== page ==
It was a thoroughly charming movie. The charm was not sufficient to distract Gabi from her planking pain.
Tears began falling on the screen of Gabi’s iPhone.
“She was having a very hard time,” says Lizanne. “She was reaching her limit. It was quite early for what she wanted to achieve.” Gabi would have to hold her position for another half hour to break the record. “She said, please distract me, talk to me, do something.”
And so, the mother who has had so much practice coaching Gabi through her pain, started talking to her daughter. ”I described who was in the room. The Director of her lower school. Her friends. I tried to take her mind away from it.”
Then Gabi – the girl with the will of steel, asked her mother to get her best friend Leah and Leah’s family to her side.
Leah and her sisters are good singers – as you can hear for yourself about 40 minutes into the live stream video. Their music, their spirit, distracted Gabi and helped lift her out of her state of despair. Vince Vaughn couldn’t do it. Leah and her sisters could. Can you imagine what would have happened if they couldn’t carry a tune?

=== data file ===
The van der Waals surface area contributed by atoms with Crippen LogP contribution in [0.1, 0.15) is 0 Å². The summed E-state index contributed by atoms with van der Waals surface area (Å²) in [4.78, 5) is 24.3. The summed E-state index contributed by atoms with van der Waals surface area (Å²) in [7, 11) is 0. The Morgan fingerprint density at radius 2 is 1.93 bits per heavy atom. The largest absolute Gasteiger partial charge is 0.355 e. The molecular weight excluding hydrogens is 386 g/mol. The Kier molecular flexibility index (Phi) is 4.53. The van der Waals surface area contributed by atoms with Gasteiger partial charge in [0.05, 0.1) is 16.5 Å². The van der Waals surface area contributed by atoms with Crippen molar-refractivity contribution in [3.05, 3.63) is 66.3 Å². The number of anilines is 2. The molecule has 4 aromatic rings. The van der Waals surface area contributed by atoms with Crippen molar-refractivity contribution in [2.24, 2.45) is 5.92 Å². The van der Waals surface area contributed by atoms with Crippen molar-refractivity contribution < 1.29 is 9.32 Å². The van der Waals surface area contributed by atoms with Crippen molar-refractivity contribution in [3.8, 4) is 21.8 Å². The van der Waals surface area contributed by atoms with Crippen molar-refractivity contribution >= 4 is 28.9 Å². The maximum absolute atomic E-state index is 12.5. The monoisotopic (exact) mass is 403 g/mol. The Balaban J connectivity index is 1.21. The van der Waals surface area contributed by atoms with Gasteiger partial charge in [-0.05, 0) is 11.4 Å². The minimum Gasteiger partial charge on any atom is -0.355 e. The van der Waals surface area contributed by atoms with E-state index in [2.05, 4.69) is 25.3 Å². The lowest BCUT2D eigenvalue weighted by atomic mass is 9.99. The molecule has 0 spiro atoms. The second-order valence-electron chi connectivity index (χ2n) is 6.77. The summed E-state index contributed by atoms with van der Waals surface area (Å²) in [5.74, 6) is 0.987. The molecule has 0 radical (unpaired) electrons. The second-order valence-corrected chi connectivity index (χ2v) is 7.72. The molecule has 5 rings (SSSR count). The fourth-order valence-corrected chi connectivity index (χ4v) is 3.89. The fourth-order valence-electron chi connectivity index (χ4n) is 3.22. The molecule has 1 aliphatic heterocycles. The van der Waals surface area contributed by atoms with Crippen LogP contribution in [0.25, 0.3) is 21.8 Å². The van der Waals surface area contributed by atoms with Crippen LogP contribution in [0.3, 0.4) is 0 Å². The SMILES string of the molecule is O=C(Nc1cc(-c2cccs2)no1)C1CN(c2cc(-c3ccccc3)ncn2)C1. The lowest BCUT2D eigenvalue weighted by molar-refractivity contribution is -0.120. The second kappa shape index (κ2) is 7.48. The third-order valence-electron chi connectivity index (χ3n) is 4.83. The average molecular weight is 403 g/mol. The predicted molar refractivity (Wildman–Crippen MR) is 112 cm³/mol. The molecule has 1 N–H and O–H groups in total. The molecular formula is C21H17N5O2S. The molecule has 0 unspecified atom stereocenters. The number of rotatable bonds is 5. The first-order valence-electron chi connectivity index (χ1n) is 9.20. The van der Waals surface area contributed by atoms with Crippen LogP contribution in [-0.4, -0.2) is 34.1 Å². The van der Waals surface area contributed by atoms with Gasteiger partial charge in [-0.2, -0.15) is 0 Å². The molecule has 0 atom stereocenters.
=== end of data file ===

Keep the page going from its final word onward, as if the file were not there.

And so – the still action continued. Gabi continued to hold her plank – steady.
Most sports achieve their excitement from their movement. I never thought stillness – extended stillness – could be so exciting to watch. But it was. Because one thing in the room was not still. The clock.
As the clock moved, and the minutes moved forward, and Gabi remained still, the excitement increased.
In the video of Gabi near the top of this story, she talks about how she was aiming not to simply break the record, but “to crush it.”
When she surpassed 1:05:18, Gabi did not stop. She held her plank. Through an hour, 10 minutes. An hour 15 minutes. Finally at 1:20:05 – Gabi decided it was enough.
Could she have held it longer?
Why did she stop at an hour 20 minutes I asked her?
Because, Gabi answered, she was ready to eat the cake she knew had been prepared for her.
That’s what you call a just dessert.